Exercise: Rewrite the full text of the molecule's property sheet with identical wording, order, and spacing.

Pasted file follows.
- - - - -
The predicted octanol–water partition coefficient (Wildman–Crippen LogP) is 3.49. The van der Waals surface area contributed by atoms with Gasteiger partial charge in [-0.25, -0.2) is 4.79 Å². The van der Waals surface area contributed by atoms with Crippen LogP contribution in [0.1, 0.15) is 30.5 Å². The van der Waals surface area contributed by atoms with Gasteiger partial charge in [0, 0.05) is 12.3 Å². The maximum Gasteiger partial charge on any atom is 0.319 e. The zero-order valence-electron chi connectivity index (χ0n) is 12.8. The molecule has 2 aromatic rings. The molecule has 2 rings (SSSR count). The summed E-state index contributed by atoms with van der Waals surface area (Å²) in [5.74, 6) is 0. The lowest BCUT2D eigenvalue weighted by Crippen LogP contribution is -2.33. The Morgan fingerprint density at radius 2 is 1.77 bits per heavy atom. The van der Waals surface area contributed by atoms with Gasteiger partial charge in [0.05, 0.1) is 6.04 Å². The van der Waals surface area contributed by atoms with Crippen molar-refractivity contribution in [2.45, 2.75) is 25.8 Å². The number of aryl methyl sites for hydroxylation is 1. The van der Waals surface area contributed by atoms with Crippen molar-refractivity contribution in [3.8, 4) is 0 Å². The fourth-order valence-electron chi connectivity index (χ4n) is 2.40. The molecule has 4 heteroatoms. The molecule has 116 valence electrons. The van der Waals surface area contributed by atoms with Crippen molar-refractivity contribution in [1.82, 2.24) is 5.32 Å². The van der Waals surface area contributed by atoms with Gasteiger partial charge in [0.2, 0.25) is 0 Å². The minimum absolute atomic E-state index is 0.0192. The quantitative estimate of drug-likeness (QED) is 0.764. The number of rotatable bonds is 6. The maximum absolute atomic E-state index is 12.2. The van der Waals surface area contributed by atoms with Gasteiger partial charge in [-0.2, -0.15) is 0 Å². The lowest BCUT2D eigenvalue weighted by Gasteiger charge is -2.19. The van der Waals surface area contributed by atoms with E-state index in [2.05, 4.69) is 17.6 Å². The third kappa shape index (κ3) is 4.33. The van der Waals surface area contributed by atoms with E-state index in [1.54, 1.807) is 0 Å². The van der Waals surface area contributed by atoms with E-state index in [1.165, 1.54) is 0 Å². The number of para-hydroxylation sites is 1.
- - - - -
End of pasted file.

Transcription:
The predicted octanol–water partition coefficient (Wildman–Crippen LogP) is 3.49. The van der Waals surface area contributed by atoms with Gasteiger partial charge in [-0.25, -0.2) is 4.79 Å². The van der Waals surface area contributed by atoms with Crippen LogP contribution in [0.1, 0.15) is 30.5 Å². The van der Waals surface area contributed by atoms with Gasteiger partial charge in [0, 0.05) is 12.3 Å². The maximum Gasteiger partial charge on any atom is 0.319 e. The zero-order valence-electron chi connectivity index (χ0n) is 12.8. The molecule has 2 aromatic rings. The molecule has 2 rings (SSSR count). The summed E-state index contributed by atoms with van der Waals surface area (Å²) in [5.74, 6) is 0. The lowest BCUT2D eigenvalue weighted by Crippen LogP contribution is -2.33. The Morgan fingerprint density at radius 2 is 1.77 bits per heavy atom. The van der Waals surface area contributed by atoms with Gasteiger partial charge in [0.05, 0.1) is 6.04 Å². The van der Waals surface area contributed by atoms with Crippen molar-refractivity contribution in [2.45, 2.75) is 25.8 Å². The number of aryl methyl sites for hydroxylation is 1. The van der Waals surface area contributed by atoms with Crippen molar-refractivity contribution in [3.8, 4) is 0 Å². The fourth-order valence-electron chi connectivity index (χ4n) is 2.40. The molecule has 4 heteroatoms. The molecule has 116 valence electrons. The van der Waals surface area contributed by atoms with Crippen molar-refractivity contribution in [1.82, 2.24) is 5.32 Å². The van der Waals surface area contributed by atoms with Gasteiger partial charge in [0.2, 0.25) is 0 Å². The minimum absolute atomic E-state index is 0.0192. The quantitative estimate of drug-likeness (QED) is 0.764. The number of rotatable bonds is 6. The maximum absolute atomic E-state index is 12.2. The van der Waals surface area contributed by atoms with Gasteiger partial charge in [-0.2, -0.15) is 0 Å². The lowest BCUT2D eigenvalue weighted by Gasteiger charge is -2.19. The van der Waals surface area contributed by atoms with E-state index in [2.05, 4.69) is 17.6 Å². The third kappa shape index (κ3) is 4.33. The van der Waals surface area contributed by atoms with E-state index in [1.54, 1.807) is 0 Å². The van der Waals surface area contributed by atoms with E-state index in [1.165, 1.54) is 0 Å². The number of para-hydroxylation sites is 1.